Oct 01, 2020 in News --> COVID-19
Many long-term care facilities in Ontario failed to provide adequate care amid the first wave of the COVID-19 pandemic this spring. Hundreds of people died in the outbreaks and thousands more were infected. As a result, personal injury and medical malpractice lawyers initiated several class action lawsuits in pursuit of justice and compensation for residents and their families. The provincial government pledged to take action and long-term care operators promised to do better.
A second wave of infections has now taken hold in the province and advocates are concerned that long-term care facilities are once again at the epicentre. Outbreaks have been reported at at least 20 homes, including at Ottawa’s West End Villa, which has already reported eight deaths and dozens of infections.
“We’re afraid of reliving the spring,” said Donna Duncan, CEO of the Ontario Long-Term Care Association, to CTV News in September. “We can’t repeat that, we have to make sure that what happened in the spring never happens again.”
Long-term care facilities are facing several barriers to preventing a devastating second wave. Staff shortages are a primary concern, as is the lack of adequate personal protective equipment (PPE). The government has also failed to act on recommendations delivered by infectious disease experts after the spring debacle.
“We can’t throw up our arms and say, ‘Oh my goodness this is too complicated,’” Duncan said. “It is going to require that others help us to do this. Long-term care homes cannot do it alone. We need to work with our community college and educational partners to make this work.”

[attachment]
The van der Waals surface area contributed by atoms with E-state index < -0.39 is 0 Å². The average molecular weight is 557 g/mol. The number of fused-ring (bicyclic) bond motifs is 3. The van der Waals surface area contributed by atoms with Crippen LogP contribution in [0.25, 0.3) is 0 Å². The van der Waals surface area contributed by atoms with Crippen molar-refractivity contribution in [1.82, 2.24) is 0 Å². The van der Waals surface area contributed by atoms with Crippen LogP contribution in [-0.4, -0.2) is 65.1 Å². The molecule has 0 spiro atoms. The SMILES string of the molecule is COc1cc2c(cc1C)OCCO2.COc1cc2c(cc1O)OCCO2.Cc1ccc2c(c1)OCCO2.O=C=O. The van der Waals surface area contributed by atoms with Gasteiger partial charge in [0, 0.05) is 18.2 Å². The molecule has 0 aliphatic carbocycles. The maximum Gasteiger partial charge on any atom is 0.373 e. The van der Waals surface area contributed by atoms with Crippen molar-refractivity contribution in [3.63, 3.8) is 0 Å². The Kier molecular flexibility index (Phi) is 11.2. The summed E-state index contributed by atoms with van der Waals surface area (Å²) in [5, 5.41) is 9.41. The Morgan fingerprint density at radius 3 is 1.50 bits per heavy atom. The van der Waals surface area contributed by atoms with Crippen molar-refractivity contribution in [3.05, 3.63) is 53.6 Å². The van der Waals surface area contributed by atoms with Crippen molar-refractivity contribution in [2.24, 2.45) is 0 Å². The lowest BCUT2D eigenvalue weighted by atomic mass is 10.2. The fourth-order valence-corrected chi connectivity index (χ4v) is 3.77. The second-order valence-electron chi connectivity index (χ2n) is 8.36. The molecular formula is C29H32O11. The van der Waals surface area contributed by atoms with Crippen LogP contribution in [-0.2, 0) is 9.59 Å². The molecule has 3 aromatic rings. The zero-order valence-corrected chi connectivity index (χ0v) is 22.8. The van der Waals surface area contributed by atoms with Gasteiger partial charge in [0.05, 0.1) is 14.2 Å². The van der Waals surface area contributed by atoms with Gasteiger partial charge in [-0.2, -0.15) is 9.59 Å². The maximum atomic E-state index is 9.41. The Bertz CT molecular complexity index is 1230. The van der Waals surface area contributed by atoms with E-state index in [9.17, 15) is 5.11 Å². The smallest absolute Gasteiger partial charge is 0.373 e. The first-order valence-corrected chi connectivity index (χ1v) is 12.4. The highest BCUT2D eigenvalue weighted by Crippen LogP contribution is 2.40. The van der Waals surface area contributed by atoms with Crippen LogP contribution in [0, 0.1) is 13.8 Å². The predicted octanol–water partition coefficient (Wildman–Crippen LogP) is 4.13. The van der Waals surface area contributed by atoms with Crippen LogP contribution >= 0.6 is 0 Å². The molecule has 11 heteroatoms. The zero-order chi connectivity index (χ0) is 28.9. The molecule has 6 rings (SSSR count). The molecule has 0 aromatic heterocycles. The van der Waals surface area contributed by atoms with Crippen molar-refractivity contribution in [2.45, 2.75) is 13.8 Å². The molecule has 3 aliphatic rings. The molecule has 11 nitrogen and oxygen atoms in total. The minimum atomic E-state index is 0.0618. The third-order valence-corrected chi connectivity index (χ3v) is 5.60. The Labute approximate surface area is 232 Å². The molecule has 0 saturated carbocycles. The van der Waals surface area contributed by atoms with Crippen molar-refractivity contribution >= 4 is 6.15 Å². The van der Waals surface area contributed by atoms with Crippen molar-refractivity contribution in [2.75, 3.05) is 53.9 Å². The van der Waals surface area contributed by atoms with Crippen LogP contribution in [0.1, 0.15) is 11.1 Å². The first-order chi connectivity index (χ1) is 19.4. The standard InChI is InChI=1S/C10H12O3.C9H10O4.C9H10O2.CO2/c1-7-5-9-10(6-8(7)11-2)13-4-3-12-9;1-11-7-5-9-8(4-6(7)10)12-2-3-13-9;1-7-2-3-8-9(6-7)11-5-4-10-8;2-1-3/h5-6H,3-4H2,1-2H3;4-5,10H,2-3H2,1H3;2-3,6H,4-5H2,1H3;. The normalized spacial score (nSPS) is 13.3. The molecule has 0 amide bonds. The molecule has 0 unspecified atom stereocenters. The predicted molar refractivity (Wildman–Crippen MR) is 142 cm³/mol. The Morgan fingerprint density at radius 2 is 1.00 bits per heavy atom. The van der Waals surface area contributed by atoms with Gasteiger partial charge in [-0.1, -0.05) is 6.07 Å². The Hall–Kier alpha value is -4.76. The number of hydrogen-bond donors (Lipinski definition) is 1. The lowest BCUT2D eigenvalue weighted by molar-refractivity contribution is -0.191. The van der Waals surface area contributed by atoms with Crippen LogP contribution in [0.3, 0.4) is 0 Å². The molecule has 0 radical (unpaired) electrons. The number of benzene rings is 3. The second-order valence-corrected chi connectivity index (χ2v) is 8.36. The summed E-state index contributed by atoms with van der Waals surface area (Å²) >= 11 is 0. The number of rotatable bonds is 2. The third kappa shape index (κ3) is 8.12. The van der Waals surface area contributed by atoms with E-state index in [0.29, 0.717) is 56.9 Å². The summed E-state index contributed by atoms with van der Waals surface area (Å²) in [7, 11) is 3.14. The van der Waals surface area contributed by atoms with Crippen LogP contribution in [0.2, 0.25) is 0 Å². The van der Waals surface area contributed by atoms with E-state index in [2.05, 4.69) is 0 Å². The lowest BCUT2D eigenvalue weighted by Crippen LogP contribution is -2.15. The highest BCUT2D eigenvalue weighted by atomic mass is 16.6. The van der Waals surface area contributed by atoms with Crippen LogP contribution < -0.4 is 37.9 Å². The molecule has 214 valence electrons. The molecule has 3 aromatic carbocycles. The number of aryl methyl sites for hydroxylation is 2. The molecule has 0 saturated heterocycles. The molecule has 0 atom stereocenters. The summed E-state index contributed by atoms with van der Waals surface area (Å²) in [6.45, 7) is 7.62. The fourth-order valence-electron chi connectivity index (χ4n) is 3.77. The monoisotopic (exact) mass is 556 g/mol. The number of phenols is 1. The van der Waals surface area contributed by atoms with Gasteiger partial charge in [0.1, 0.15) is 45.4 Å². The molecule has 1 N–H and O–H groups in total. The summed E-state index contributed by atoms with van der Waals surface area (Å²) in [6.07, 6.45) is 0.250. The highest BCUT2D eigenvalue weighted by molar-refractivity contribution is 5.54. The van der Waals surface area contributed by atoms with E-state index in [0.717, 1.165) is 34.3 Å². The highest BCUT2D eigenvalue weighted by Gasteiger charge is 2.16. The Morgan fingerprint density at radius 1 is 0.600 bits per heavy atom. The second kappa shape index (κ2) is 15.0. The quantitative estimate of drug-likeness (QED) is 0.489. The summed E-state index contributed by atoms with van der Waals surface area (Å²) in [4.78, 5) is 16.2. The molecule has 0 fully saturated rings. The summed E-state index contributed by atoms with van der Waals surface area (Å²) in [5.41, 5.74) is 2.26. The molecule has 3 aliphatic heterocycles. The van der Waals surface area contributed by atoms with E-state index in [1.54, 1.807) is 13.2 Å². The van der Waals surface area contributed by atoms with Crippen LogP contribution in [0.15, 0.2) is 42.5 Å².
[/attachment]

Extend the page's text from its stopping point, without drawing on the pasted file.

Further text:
Personal injury and medical malpractice lawyers are monitoring the situation closely. The first wave of coronavirus infections was unlike anything that healthcare providers have dealt with before; the failures of long-term care facilities may have been understandable, if not excusable. If a similarly deadly wave of infections takes root this fall, long-term care operators will have no excuse for being ill-prepared.
The same goes for the government. This June, a group of infectious disease specialists provided the province with a series of recommendations to overhaul disease control and prevention measures in long-term care facilities, according to the Globe and Mail. These recommendations have not been implemented.
“We should have been doing this work well before now,” said Dr. Jeff Powis, medical director of infection prevention and control at Michael Garron Hospital in Toronto, to the Globe in September. “The first thing we should have done when we saw … decreasing number of long-term care outbreaks [in the summer] is sort out how we were going to do better during the second wave.”
If you or a member of your family are affected by the COVID-19 infections in Ontario’s long-term care facilities, contact Neinstein Personal Injury Lawyers today to schedule a free, no-obligation consultation. Our team of medical malpractice lawyers initiated legal action against Chartwell Retirement Residences and Long Term Care Homes this spring and is prepared to take additional action if long-term care homes fail to adequately protect residents during a second wave this fall.
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